I’m still pretty new to the party on the published side of the writing fence, having only been published for about a year and a half now. However, I’ve published quite a few things in that time, so I thought I might be qualified to pass on some advice. This is based on my own experiences trying to fight my way into that yard where the grass seems so much greener. If you’re looking to leap over the fence too, here’s some things to give you a boost:
1. Make sure your skin is thick. You’re going to get rejected, maybe a lot, when you first start submitting things. Most authors do. Some agents or publishers will send you form rejection letters, some of them a short non-specific personal note, and some may even tell you why they’re rejecting you. Some might give you advice. Try not to take anything too personally. Listen to the advice if it seems relevant, but don’t let anything get you down. The best way to deal with the disappointment of a rejection is to look the work over again for ways you might make it better, then send it off to someone else. Don’t give up. And whatever you do, don’t reply to an agent or publisher and tell them to go to hell, no matter how much you want to.
2. Follow directions. This is very important. I have writer friends who have asked me, “How do you submit something?” There is no one answer to that. The only answer is: go to the agent or publisher’s website and read their submission guidelines, and follow them to the letter. Every publisher has guidelines they want you to follow when submitting. Every agent does too. Some only want you to query them. Some want partial manuscripts. Some want full manuscripts. Some want a query and synopsis. They all want these things formatted in different ways. No matter how many instructions are given, be sure you cover them all. If a publisher wants you to submit a partial manuscript triple spaced in Papyrus font only during the first Tuesday of the full moon during the heart of winter, you better do it or it’ll go unread.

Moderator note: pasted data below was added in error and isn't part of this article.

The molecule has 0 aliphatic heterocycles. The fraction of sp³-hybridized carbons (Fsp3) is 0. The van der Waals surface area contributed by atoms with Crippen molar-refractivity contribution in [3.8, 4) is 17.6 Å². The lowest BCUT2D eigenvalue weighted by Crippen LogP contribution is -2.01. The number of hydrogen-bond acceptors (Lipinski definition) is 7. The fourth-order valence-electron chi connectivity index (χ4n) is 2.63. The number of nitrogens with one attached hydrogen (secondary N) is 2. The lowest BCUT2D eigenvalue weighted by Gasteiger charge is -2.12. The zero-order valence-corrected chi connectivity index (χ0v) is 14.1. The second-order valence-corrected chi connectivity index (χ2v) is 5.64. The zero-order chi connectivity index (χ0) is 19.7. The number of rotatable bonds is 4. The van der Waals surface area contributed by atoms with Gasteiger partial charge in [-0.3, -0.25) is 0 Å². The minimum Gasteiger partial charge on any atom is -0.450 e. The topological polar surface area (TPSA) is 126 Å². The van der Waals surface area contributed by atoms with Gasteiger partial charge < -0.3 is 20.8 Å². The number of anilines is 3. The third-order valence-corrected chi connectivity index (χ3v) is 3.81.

3. Know the market you’re submitting to. Don’t send the wrong thing to the wrong people. Look up some of the books the agent handles or the publisher puts out. Target publishers who handle what you’ve written. Don’t send an adult horror novel to someone who only publishes YA books. Look around and see which publishers are publishing the books most like yours. You can also find out who represents authors writing in the same genre as you. Do some research and make sure your manuscript is going someplace it will be welcome.
4. Toot your horn a little. Even if you have no publications under your belt, you can find things to brag about. Before I was published, I would briefly mention classes and courses I had taken and how long I’d been writing. This lets an agent or publisher know you’re serious and dedicated to the craft. Don’t talk too much about these things, but when they ask for a ‘brief bio’ you can throw a few tidbits out to prove you want to pursue a serious writing career.
5. Network. I’ve gotten published in anthologies because I spoke to the editors and developed a rapport with them long before I got the acceptance. It’s easier these days with social media: say hello on Twitter or Facebook. Write an admiring email. Comment on blog posts. Find the people who do the publishing and say hello. You never know what might come of it down the road.
Any published authors out there want to share some of their own tips? I’d love to hear them! In my Wednesday blog post, I’ll talk about things to do after you’re published that will help you stay in the game.